We have previously highlighted on this blog that EEA nationals who have exercised treaty rights in the UK for a continuous period of 5 years can apply to the Home Office for a document certifying permanent residence. See here and here.
Many (if not most) EEA nationals applying for a document certifying permanent residence will do so on the basis that they have been working in the UK. A lot of concern has been expressed over short gaps in employment as it is unclear from the application form and EEA(PR) guidance notes whether these will cause a problem.
Whether gaps in employment will be problematic depends on the particular circumstances of your case. However, the term “worker” is given a very broad definition in EU law and duration is not the only factor to be considered.
The Court of Justice of the European Union has made the following comments on the definition of “worker” in EU law:
“...it is settled case-law that the concept of worker has a specific Community meaning and must not be interpreted narrowly. It must be defined in accordance with objective criteria which distinguish an employment relationship by reference to the rights and duties of the persons concerned. In order to be treated as a worker, a person must pursue an activity which is genuine and effective, to the exclusion of activities on such a small scale as to be regarded as purely marginal and ancillary. The essential feature of an employment relationship is that for a certain period of time a person performs services for and under the direction of another person in return for which he receives remuneration. By contrast, neither the sui generis nature of the employment relationship under national law, nor the level of productivity of the person concerned, the origin of the funds from which the remuneration is paid or the limited amount of the remuneration can have any consequence in regard to whether or not the person is a worker for the purposes of Community law.” (Bulent Kurz (nee Yuce) v Land Baden-Wuttemberg, 19 November 2002 (C-188/00) at paragraph 32)
This case re-iterates the “genuine and effective” test first articulated in the case of Levin v Staatssecretaris Van Justitie 23 March 1982 (Case 53/81). Whether work is genuine and effective will depend on the applicant's earnings, whether they were able to live from their earnings without further financial support, the type of work (i.e. temporary, fixed term, seasonal), the length of the gap in employment, the reason for the gap in employment, and what the applicant spent their time doing during gaps in employment.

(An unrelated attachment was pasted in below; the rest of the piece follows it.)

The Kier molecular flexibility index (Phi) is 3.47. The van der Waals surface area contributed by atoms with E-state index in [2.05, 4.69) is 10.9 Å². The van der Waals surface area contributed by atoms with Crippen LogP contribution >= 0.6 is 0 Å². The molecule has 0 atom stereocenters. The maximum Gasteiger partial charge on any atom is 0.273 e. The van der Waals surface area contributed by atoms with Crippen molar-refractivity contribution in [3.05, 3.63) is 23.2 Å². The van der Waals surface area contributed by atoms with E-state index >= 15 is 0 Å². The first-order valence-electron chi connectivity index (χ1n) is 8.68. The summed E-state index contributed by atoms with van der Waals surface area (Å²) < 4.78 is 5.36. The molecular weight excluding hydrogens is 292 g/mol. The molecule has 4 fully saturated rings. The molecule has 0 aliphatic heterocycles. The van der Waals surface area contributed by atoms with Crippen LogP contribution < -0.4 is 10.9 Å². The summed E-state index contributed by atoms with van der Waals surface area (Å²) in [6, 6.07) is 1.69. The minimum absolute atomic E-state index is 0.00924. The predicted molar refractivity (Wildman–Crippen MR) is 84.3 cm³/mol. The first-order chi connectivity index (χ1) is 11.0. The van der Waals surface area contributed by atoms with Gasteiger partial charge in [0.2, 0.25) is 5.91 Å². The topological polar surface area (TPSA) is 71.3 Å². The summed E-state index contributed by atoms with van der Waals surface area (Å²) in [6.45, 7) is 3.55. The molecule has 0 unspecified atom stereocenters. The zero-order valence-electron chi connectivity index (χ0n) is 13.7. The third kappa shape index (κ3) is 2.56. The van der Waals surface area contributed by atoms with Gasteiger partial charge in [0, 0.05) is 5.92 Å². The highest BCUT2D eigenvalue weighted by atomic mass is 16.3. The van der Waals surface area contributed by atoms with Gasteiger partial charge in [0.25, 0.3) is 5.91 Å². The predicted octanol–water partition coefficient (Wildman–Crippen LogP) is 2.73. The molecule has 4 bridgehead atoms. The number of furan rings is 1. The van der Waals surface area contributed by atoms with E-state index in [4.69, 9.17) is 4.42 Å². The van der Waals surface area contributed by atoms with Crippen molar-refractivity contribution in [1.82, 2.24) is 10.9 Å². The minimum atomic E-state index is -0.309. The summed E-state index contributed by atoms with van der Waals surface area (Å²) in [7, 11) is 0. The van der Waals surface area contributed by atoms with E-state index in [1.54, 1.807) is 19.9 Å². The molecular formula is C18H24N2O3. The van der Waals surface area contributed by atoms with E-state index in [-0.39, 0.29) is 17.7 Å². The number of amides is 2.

Work can be part-time, short-term, casual or seasonal and still allow a person to meet the definition (see the Court of Appeal case Mohamed Barry v The London Borough of Southwark  EWCA Civ 1440 at para 28) and it has been held that two students who worked as part time waiters in restaurants for less than 20 hours a week during their studies, and an au pair who worked between 15 and 25 hours a week, could meet the definition of worker (see R (on the application of Ezgi Payir, Burhan Akyuz, and Birol Ozturk) v Secretary of State for the Home Department, 24 January 2008 (C-294/06)).
This broad definition does not only assist those with short gaps in their employment history, it can also help those with slightly unusual employment relationships. Just as duration is not decisive, no other single factor, such as whether earnings are taxable in the UK or the source of remuneration, is decisive. This allows EEA nationals employed in the UK by a foreign embassy or international organisation, who are often exempt from paying tax in the UK, to argue that they can still be treated as workers. Similarly there is a good argument, based on the definition above, that a post doctoral researcher who is in receipt of tax free third party funding rather than a salary can also meet the definition of “worker”.
Each case will ultimately turn on the applicant’s particular circumstances; however knowing that the law prohibits an unnecessarily restrictive approach to the definition of “worker” may provide comfort to anyone with short gaps in their employment history or slightly unusual circumstances.
Unfortunately this does not necessarily mean that the Home Office will not, in practice, adopt a restrictive approach and it is often necessary to lodge an appeal to the First-tier Tribunal against a decision to refuse an application on the basis that the Home Office have failed to comply with the above principles. If your case is particularly complex it is worthwhile seeking assistance with your application from an expert in this field, as providing a detailed letter of legal representation with your application can reduce the chances of an unlawful refusal from the Home Office.